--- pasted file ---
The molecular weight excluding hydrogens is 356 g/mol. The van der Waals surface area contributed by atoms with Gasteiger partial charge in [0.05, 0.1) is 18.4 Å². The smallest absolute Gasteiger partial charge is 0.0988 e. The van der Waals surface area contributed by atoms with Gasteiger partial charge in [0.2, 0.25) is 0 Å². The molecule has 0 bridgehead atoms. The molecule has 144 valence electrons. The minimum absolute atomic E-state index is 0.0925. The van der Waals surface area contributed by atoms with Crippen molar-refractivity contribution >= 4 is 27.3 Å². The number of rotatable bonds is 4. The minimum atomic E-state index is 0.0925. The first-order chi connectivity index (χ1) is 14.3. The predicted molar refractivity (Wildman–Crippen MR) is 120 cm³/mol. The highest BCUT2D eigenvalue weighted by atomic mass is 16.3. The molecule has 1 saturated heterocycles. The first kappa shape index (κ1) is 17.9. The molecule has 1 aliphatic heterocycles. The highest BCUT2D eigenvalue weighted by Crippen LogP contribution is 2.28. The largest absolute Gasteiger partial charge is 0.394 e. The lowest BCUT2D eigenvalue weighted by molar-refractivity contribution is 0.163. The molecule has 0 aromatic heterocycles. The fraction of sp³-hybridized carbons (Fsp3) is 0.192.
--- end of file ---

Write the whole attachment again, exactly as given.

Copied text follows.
The molecular weight excluding hydrogens is 356 g/mol. The van der Waals surface area contributed by atoms with Gasteiger partial charge in [0.05, 0.1) is 18.4 Å². The smallest absolute Gasteiger partial charge is 0.0988 e. The van der Waals surface area contributed by atoms with Gasteiger partial charge in [0.2, 0.25) is 0 Å². The molecule has 0 bridgehead atoms. The molecule has 144 valence electrons. The minimum absolute atomic E-state index is 0.0925. The van der Waals surface area contributed by atoms with Crippen molar-refractivity contribution >= 4 is 27.3 Å². The number of rotatable bonds is 4. The minimum atomic E-state index is 0.0925. The first-order chi connectivity index (χ1) is 14.3. The predicted molar refractivity (Wildman–Crippen MR) is 120 cm³/mol. The highest BCUT2D eigenvalue weighted by atomic mass is 16.3. The molecule has 1 saturated heterocycles. The first kappa shape index (κ1) is 17.9. The molecule has 1 aliphatic heterocycles. The highest BCUT2D eigenvalue weighted by Crippen LogP contribution is 2.28. The largest absolute Gasteiger partial charge is 0.394 e. The lowest BCUT2D eigenvalue weighted by molar-refractivity contribution is 0.163. The molecule has 0 aromatic heterocycles. The fraction of sp³-hybridized carbons (Fsp3) is 0.192.